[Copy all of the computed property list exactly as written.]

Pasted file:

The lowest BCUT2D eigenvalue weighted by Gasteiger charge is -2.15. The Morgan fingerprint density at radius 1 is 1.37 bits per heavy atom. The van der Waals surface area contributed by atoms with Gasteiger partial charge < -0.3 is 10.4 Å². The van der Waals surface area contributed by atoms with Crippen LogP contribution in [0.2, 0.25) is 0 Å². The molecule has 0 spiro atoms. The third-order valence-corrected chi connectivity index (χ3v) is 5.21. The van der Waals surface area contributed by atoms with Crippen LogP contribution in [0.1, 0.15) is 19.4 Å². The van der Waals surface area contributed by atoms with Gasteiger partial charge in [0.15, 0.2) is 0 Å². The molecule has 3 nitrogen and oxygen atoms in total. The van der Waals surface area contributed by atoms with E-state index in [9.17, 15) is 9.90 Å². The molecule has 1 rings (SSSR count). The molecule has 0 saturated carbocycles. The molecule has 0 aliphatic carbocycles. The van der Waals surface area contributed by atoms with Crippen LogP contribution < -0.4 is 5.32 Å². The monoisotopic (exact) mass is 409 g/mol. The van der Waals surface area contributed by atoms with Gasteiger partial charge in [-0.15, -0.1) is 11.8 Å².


The lowest BCUT2D eigenvalue weighted by Gasteiger charge is -2.15. The Morgan fingerprint density at radius 1 is 1.37 bits per heavy atom. The van der Waals surface area contributed by atoms with Gasteiger partial charge < -0.3 is 10.4 Å². The van der Waals surface area contributed by atoms with Crippen LogP contribution in [0.2, 0.25) is 0 Å². The molecule has 0 spiro atoms. The third-order valence-corrected chi connectivity index (χ3v) is 5.21. The van der Waals surface area contributed by atoms with Crippen LogP contribution in [0.1, 0.15) is 19.4 Å². The van der Waals surface area contributed by atoms with Gasteiger partial charge in [0.15, 0.2) is 0 Å². The molecule has 3 nitrogen and oxygen atoms in total. The van der Waals surface area contributed by atoms with E-state index in [9.17, 15) is 9.90 Å². The molecule has 1 rings (SSSR count). The molecule has 0 saturated carbocycles. The molecule has 0 aliphatic carbocycles. The van der Waals surface area contributed by atoms with Crippen LogP contribution < -0.4 is 5.32 Å². The monoisotopic (exact) mass is 409 g/mol. The van der Waals surface area contributed by atoms with Gasteiger partial charge in [-0.15, -0.1) is 11.8 Å².